One interesting experiment would be to have a skilled engineer mix a pop/rock song using a $250 reverb and then try to make a similar mix using one of the best LADSPA/LV2 reverbs.
Then you'd have ten other engineers listening to the tracks and answering these questions in order:
1. Which reverb would you pay $250 for?
2. Would you pay for that even if you could have the other one for free?
3. Would you consider using the free one regardless?
Now, the twist would be that only six would listen to the free vs. nonfree. Two would hear the $250 and another one in the same price range and two would hear two good free ones. Or you could split it 4-3-3.
Then maybe do the same test with ten "people from the street" and slightly modified questions.
I don't doubt that some commercial plugins are far better than the free ones but the question is more; are the free ones that bad and can people really hear the difference in the context of a song.
I made a demo mix once where I had to stretch a short solo bassnote that would fade out while only the singer stayed on top. Since I'd forgotten about the rubberband function (only came to think of it right now actually) I cut out a small portion of it, copied the fragments next to each other and added a global fade.
When soloed you could clearly hear the "sawtooth" amplitue where the piece restarted after each short fade. But with the singer on top of it and with her slight vibrato there was no way to tell that there was nothing but a natural fade to the tone.
It's worth remembering too that there are millions of outboard devices out there are perfectly Linux compatible, assuming you have a few spare analog or digital IO ports.
The lower end Lexicons are great reverbs, and still have the edge on most VST plugins. They also don't slowly lose compatibility with current OS/DAWs when a company stops supporting them, or closes their online authorisation servers.
You can get 90% of the way there with jconv though. The only thing it can't do is the heavily modulated patches.
There are some great collections of impulses here:
OK. You convinced me ;-). Has anybody tried to transform the free Glaceverb VST to LADSPA? And still there is a problem: I need a working possibility to trigger my drums. I usually did this with the KT-Drum Trigger (freeware). If it would be possible to create a plug in using jack as midi-connector to write a midi-signal in any midi-aplication on linux, this would be great. For the higher end productions I need a possibility, to trigger drums (sometimes the bassdrum with a lower sinus tone). Then we could talk about getting further. And a paragraphic equalizer in every track would also be great, just like in protools and cubase.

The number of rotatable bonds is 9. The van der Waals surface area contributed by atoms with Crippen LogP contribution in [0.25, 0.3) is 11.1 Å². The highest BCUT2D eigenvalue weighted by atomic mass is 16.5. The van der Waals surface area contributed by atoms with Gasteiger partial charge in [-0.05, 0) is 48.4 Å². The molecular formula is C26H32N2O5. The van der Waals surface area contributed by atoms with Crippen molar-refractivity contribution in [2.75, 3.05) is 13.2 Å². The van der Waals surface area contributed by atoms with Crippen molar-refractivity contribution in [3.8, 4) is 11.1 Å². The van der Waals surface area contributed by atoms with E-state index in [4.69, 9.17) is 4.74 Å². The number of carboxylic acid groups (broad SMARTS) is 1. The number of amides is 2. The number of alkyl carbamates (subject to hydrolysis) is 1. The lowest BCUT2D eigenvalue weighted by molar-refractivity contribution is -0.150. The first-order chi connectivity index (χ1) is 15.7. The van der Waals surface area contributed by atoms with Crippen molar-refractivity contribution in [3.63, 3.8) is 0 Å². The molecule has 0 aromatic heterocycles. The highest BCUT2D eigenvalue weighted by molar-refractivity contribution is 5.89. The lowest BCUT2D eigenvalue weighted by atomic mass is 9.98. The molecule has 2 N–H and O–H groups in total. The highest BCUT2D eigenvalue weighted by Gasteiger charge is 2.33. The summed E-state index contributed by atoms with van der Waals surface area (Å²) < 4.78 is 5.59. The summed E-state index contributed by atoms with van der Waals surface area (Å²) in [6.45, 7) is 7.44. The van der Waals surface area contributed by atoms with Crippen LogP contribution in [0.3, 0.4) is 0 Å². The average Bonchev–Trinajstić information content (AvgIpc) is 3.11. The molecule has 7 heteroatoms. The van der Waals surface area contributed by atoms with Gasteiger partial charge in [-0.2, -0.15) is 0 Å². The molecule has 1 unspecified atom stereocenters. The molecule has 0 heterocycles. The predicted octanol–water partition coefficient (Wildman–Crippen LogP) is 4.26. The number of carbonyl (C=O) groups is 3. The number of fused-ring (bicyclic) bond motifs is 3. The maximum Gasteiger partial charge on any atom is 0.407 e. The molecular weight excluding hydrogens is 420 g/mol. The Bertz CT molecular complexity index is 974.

What I additionally wanted to say: I want to support the ardour community financially. But I wanted to get sure first that I have no loss of quality in my productions. But if it's really possible, that effects and aplications get changed for personal needs, then I think I will try it, and make the next production with ardour.
First, the Glaceverb homepage (http://www.dasample.com/ AFAIKT) seems down and second it seems only free as in beer and not in speach, meaning there seems to be no source code to start porting from.
As for paragraphic equalizer the only thing looking like this http://www.waves.com/objects/Images/Screenshots%5Csshot_big_q10_01.jpg in the linux world would be Jamin's EQ but inserting that on each track would require a really fast CPU. But do you really need more than three or four sweepable EQ's (Triple parametric/4-band parametric) on each track?
No, never. But a graphical view of things is always really helpful. Paragraphic only means a mixture of graphic and parametric eq. The number of bands is optional. 4 bands are enough. But for sweeping through frequencies a graphical drag and drop interface is really helpful and saves a lot of time during a album production.
Here's an actual link to the dasample glaceverb http://www.kvraudio.com/get/1566.html
I don't think it would take you that long to get used to a non graphic display for sweeping. After all you primarily listen for the right freq, right?
And the LV2 version of the 4 band (FIL) has graphics as well: http://nedko.arnaudov.name/soft/lv2fil/ , even if you can't drag the curves.
*Edit*: To use this you might need to patch Ardour with http://nedko.arnaudov.name/soft/ardour2-r5126-lv2_external_ui.patch or use lv2rack from zynjacku (can't give an URL because the spam filter won't let me) to load it externally.
Yes I found the KVR page but the "Free download" link points to the dead dasample page.
And I'm pretty sure the download only contains a dll anyway.
ok. I'll try this one. now there's still the problem with triggering the drums...
Regards triggering your drums, if MIDI works for you there is a program called a2jmidid that can be used to route JACK MIDI to ALSA midi. It runs as a JACK application - you can use it to route JACK MIDI in to a MIDI Thru port and you can then route that MIDI Thru into the MIDI in of any ALSA-aware application (which is most of them). I use this with VST instruments for real-time performance, all the patching can be done through QJackCtrl.
What he wants is a program that converts the analog drum sounds into MIDI info based on the frequency of the sound. I'm not aware of any linux program that does this (maybe ecasound or pd or some of the more exotic software).
If he's really lucky the KT plugin will work in Ardour otherwise signing up to Linux Audio Users (http://lists.linuxaudio.org/mailman/listinfo/linux-audio-user/) and asking around there might be a better chance of getting good info.
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